Verses 36-42 If Jacob were willingly consumed with heat in the day, and frost by night, to become the son-in-law of Laban, what should we refuse to endure, to become the sons of God? Jacob speaks of God as the God of his father; he thought himself unworthy to be regarded, but was beloved for his father's sake. He calls him the God of Abraham, and the fear of Isaac; for Abraham was dead, and gone to that world where perfect love casts out fear; but Isaac was yet alive, sanctifying the Lord in his heart, as his fear and his dread.

Verses 43-55 Laban could neither justify himself nor condemn Jacob, therefore desires to hear no more of that matter. He is not willing to own himself in fault, as he ought to have done. But he proposes a covenant of friendship between them, to which Jacob readily agrees. A heap of stones was raised, to keep up the memory of the event, writing being then not known or little used. A sacrifice of peace offerings was offered. Peace with God puts true comfort into our peace with our friends. They did eat bread together, partaking of the feast upon the sacrifice. In ancient times covenants of friendship were ratified by the parties eating and drinking together. God is judge between contending parties, and he will judge righteously; whoever do wrong, it is at their peril. They gave a new name to the place, The heap of witness. After this angry parley, they part friends. God is often better to us than our fears, and overrules the spirits of men in our favour, beyond what we could have expected; for it is not in vain to trust in him.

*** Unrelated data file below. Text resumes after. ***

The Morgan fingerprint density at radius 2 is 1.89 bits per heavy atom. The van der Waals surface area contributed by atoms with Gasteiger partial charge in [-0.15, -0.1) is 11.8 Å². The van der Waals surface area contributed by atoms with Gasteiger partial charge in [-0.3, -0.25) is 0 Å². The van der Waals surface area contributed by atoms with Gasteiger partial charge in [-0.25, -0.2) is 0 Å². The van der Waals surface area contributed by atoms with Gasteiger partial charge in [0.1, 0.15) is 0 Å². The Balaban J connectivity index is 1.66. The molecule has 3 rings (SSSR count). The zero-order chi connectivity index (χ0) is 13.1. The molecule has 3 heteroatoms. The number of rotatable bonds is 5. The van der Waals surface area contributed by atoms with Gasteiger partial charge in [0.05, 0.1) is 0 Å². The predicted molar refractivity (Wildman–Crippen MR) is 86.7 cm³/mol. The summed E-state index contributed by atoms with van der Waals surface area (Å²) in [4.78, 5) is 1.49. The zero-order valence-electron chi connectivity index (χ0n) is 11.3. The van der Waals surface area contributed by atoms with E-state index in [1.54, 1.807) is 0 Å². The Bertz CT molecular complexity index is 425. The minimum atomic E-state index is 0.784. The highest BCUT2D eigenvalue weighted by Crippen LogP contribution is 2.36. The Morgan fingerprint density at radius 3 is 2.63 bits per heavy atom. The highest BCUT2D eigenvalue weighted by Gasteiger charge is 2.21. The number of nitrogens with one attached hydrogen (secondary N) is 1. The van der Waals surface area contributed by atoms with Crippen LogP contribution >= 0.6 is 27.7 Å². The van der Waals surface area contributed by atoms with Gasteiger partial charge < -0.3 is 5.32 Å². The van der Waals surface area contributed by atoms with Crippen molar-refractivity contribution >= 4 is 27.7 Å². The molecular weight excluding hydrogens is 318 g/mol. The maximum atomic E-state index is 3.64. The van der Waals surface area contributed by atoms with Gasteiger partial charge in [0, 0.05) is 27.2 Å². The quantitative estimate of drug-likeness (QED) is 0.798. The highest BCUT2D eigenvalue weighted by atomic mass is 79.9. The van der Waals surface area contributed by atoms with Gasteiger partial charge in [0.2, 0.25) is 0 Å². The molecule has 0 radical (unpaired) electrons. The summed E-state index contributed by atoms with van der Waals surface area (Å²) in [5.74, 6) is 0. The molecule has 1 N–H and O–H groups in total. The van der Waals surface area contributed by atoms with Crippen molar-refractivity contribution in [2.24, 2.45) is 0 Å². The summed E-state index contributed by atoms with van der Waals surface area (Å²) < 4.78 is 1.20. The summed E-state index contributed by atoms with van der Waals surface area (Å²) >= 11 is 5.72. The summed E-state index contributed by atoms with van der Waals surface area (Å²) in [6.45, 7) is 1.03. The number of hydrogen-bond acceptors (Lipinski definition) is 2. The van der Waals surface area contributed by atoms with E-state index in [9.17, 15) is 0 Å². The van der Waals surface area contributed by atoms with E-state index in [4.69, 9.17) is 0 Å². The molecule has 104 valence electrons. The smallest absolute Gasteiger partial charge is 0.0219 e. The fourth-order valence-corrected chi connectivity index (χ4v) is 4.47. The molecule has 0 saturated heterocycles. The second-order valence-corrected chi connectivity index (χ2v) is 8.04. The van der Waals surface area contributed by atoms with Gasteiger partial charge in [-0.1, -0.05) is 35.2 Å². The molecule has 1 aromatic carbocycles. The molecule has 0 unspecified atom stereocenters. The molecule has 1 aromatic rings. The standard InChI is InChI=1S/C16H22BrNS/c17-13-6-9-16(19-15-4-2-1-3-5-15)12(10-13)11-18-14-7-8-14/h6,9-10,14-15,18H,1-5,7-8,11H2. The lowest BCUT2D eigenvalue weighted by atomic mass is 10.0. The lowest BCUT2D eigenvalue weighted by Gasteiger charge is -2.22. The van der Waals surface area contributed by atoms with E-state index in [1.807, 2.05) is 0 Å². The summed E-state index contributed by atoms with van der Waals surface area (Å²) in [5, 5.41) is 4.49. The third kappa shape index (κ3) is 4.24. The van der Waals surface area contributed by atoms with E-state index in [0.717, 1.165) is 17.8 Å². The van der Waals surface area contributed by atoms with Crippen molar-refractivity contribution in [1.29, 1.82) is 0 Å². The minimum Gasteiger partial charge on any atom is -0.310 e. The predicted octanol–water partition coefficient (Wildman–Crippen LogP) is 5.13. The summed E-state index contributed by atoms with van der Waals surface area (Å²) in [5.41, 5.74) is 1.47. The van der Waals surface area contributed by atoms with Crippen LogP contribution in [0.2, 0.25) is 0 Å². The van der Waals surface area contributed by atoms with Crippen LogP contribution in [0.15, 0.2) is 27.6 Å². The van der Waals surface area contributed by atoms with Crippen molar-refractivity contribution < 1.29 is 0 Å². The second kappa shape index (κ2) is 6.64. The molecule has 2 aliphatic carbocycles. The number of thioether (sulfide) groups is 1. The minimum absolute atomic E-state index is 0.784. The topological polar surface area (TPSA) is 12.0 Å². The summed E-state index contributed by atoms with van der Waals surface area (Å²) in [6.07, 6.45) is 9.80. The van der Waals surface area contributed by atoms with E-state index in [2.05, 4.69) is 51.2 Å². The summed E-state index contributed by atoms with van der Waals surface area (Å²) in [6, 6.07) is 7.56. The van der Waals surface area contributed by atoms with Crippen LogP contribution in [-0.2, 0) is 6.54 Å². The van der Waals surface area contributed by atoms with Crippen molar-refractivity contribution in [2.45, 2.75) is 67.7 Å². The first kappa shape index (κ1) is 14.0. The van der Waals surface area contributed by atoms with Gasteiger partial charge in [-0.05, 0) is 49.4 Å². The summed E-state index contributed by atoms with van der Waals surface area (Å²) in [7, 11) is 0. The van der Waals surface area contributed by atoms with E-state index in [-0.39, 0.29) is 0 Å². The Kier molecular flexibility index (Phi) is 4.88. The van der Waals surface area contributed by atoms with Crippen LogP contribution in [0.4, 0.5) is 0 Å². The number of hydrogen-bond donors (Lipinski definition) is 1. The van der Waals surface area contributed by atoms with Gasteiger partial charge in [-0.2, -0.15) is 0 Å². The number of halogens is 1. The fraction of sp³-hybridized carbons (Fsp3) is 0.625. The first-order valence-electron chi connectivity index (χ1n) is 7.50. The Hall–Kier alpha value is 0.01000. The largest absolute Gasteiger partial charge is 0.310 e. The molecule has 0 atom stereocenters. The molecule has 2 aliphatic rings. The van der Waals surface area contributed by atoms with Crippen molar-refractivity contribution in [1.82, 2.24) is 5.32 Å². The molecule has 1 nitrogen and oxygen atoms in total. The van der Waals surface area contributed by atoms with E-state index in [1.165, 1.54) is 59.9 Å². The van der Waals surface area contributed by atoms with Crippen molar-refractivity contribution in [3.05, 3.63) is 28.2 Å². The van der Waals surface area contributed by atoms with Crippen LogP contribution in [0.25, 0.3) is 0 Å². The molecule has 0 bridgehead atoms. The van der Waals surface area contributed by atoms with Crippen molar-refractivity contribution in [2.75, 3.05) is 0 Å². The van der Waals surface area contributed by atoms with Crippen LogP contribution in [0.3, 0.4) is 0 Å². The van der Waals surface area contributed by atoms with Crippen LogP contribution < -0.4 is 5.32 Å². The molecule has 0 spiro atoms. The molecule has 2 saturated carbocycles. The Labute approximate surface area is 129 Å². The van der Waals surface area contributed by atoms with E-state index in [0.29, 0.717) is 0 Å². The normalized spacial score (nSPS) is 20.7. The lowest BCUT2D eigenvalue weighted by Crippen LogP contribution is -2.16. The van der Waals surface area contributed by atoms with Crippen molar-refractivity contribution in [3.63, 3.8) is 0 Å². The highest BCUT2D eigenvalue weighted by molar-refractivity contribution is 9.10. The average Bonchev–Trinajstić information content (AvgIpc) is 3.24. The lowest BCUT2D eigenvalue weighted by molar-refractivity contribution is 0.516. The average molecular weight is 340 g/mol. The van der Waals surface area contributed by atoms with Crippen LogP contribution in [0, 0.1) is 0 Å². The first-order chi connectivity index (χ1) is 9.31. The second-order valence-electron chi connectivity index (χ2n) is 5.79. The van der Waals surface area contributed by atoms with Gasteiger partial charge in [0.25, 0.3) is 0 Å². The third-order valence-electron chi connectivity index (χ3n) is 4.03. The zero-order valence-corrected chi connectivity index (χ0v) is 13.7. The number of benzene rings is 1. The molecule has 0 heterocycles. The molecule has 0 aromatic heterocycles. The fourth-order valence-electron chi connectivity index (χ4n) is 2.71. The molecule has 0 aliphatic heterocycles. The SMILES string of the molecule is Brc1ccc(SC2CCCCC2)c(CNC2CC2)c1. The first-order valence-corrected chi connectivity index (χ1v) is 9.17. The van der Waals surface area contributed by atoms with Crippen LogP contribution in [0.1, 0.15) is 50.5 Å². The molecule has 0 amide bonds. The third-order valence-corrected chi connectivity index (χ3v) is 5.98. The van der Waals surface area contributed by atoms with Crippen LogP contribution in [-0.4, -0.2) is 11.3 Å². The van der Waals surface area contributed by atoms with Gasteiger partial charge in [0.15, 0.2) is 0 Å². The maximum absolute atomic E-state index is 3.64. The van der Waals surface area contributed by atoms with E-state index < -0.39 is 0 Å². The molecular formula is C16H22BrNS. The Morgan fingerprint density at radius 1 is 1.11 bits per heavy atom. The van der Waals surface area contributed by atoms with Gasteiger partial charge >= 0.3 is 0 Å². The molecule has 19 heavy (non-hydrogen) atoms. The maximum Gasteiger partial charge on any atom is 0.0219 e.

Footnotes 10

Chapter Summary

INTRODUCTION TO GENESIS 31

This chapter relates how that Jacob observing that Laban and his sons envied his prosperity, and having a call from God to return to his own country, acquaints his wives with it; and reports to them Laban's ill usage of him, and the wonderful appearance of God to him, and for him, and his orders to him to depart from thence, Ge 31:1-13; to which they agreed, knowing full well their father's unkindness, and that they had nothing to expect from him, and therefore judged it best to go off with what they had got through the gift of God unto them, Ge 31:14-16; upon which Jacob set out privately, with all he had, towards his own country, while Laban was shearing his sheep, Ge 31:17-21; three days after, Laban, being informed of it, pursued after Jacob, and overtook him at Mount Gilead; but was warned by the way to be cautious what he said to him, Ge 31:22-25; yet nevertheless he warmly expostulated with him about his secret flight, not giving him the opportunity of taking his leave of his children, and especially for taking away his gods, Ge 31:26-30; to which Jacob gave an answer, Ge 31:31-35; and in his turn was warm likewise, and chided Laban severely for his hot pursuit of him, his charge of stealth, when he could find nothing on him, his hard labour for the space of twenty years with him, and his ill requital of him for it, Ge 31:36-42; however, upon the whole, an amicable agreement was made between them, and they parted in a friendly manner, Ge 31:43-55.

Genesis 31 Commentaries